Sleep Apnea

People with obstructive sleep apnea (OSA) have disrupted sleep and low blood oxygen levels. When obstructive sleep apnea occurs, the muscles of the throat relax during sleep which occludes the airway. This blocks the upper airway and airflow stops. When the oxygen level in the brain becomes low enough, the sleeper partially awakens, the obstruction in the throat clears, and the flow of air starts again, usually with a loud gasp.  Loud snoring, excessive daytime sleepiness, high blood pressure, sleep that is not restful, headaches, a lack of concentration and even depression may be a manifestation of OSA. 

Repeated cycles of decreased oxygenation lead to very serious cardiovascular problems. 

The first step in treatment resides in recognition of the symptoms and seeking appropriate consultation. Oral and maxillofacial surgeons offer consultation and treatment options.

In addition to a detailed history, the doctors will assess the anatomic relationships in the maxillofacial region. With cephalometic (skull x-ray) analysis, the doctors can ascertain the level of obstruction. Sometimes a naso-pharyngeal exam is done with a flexible fiber-optic camera. To confirm the amount of cardiovascular compromise and decreased oxygenation levels, a sleep study may be recommended to monitor an individual overnight.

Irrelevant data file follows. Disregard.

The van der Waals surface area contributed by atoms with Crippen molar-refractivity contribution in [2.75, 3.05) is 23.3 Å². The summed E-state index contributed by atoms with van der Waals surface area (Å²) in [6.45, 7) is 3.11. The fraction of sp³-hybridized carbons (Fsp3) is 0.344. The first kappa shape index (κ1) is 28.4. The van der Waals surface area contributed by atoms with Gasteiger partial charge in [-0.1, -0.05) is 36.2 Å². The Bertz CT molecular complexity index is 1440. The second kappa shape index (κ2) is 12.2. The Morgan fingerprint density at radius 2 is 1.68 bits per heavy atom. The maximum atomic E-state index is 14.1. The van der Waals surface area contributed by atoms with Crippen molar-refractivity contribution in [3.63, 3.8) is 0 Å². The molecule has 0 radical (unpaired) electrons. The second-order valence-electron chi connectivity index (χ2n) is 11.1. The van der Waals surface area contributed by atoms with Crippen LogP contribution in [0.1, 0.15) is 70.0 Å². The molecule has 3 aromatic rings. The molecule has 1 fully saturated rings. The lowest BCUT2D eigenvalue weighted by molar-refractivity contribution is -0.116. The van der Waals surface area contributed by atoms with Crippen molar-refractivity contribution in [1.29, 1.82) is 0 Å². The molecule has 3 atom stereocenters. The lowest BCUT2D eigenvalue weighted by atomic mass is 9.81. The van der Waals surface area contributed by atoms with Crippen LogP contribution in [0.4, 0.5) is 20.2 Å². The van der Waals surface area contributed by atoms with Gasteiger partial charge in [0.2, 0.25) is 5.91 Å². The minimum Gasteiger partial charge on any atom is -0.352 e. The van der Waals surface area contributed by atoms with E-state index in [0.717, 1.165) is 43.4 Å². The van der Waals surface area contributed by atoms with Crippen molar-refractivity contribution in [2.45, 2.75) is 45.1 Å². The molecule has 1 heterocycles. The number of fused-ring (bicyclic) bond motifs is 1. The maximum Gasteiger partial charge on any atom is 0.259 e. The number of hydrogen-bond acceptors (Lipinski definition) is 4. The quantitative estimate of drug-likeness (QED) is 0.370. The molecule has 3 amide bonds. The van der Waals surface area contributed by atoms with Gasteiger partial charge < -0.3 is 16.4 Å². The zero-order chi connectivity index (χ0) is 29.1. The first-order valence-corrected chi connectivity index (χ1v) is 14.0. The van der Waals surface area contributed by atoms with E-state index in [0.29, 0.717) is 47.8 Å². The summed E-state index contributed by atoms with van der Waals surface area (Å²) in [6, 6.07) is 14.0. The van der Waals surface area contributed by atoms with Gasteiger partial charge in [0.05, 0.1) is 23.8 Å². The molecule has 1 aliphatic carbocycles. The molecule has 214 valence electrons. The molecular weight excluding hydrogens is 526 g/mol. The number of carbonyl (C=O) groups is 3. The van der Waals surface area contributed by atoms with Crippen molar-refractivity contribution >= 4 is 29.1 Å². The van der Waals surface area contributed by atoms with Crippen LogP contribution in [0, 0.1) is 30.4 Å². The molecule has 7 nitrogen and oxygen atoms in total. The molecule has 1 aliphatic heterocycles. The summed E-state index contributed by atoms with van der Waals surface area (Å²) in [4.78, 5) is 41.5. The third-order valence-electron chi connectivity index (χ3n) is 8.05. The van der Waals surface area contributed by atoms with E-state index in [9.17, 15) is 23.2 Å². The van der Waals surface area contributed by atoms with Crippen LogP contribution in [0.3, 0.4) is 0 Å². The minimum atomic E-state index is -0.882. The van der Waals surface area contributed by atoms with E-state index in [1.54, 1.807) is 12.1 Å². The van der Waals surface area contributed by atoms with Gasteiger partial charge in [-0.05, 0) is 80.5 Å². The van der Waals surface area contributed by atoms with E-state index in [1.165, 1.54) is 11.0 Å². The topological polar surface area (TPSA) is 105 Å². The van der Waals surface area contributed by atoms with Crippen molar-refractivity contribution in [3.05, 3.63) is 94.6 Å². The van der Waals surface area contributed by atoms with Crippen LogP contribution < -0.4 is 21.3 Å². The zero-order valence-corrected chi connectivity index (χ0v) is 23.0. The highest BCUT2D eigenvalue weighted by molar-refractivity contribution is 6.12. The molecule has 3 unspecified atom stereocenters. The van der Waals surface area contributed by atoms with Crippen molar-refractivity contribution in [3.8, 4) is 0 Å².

There are several treatment options available. An initial treatment may consist of using a nasal CPAP machine that delivers pressurized oxygen through a nasal mask to limit obstruction at night. 

The bones of the upper and lower jaw may be repositioned to increase the size of the airway (orthognathic surgery). This procedure is done in the hospital under general anesthesia and requires a one to two day overnight stay in the hospital.  This procedure has the highest reported chance of success for patients with severe OSA.

OSA is a very serious condition that needs careful attention and treatment. Most major medical plans offer coverage for diagnosis and treatment.